If the early arcade version of Street Fighter had gone on a hot date with the Pacific Bell telephone company, online gaming is what would have come kick boxing and screaming into the world nine months later.
One of the attractions of arcade games has always been the potential to challenge something besides your own scores. Not only do you get to fight aliens or small animals or mail boxes or whatever, you get to compete against someone else's score. Or, as with many modern two-player games, you can have a go at the backside of your best friend instead.
The makers of home computer games, on the other hand, soon realised that their versions just didn't function in the same way. The graphics weren't as good, the sound effects sucked and you were still just trying to beat your own score. And after the initial sorry spurt of two-joystick games, they pretty much stuck with the single-player variety to keep those trying to fill in a little time between spreadsheets happy.
Gradually, however, the diehards shook off the shackles of single-playerdom, and started doing things like hooking two computers up through an ethernet. And that was fine, if a little dull. Then came LAN playing, which was also fun, but still limited by the length of a few metres of cable. And you will by now have probably guessed the best way to get a multi-player game going: the Internet.
The Internet caters for all kinds of games and all kinds of game fanatics. Whether you're happiest rolling dice, flying Spitfires or redecorating rooms with Martian blood, you'll fnd the game you want on the Internet somewhere.
If you're into traditional pursuits, such as chess, backgammon or bridge, then it's easy: you simply pick up your board or pack of cards, find some friends and play. Of course, it gets a bit harder when the people you want to play with are on the other side of the world, so that's when you throw the board away and go back to your computer. Sites like Ten and Yahoo Games have all sorts of traditional games (including Go, Canasta and Pinochle) that you can play for free, and there are usually loads of people hanging around to play against.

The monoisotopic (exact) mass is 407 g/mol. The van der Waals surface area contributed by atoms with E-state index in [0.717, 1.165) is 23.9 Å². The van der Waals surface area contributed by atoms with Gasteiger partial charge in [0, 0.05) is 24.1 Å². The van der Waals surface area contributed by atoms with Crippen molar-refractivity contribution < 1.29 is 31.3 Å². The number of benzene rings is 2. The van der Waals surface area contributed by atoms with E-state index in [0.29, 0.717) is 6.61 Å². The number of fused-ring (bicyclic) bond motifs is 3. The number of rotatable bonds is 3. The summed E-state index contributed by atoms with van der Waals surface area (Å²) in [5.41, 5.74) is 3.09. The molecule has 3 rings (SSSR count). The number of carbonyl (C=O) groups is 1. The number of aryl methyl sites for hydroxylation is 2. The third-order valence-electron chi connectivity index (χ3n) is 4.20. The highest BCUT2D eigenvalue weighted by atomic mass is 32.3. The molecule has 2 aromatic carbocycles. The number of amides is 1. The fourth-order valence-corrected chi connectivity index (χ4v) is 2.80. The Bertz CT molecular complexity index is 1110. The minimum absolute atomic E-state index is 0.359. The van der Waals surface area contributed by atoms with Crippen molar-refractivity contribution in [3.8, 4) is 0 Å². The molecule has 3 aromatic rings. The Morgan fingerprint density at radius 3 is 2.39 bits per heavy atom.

Of course, many people who want to play games on computers want to play computer games, not board games. Preferably violent computer games. They don't get much more violent than Quake, which was one of the first major game releases to have Internet play sewn in deep. Games like Quake and Half-Life are ludicrously popular, especially among young males who love nothing better than meeting other young males with their computer and blowing them to messy bits. A massive culture has grown up around action games on the Internet; you can make your own levels for other people to play, design your own "skins", join a gaming clan, play in tournaments, and plenty more. There's tons to see and do and blow up and get horribly addicted to.
Most of the popular types of computer games are playable across the Internet, from flight simulators (such as Air Warrior) to strategy games (such as Starcraft), from role-playing games (such as Ultima Online) to trivia quizzes (such as You Don't Know Jack). Not only that, but most of these games have good interfaces to help you find someone to play against.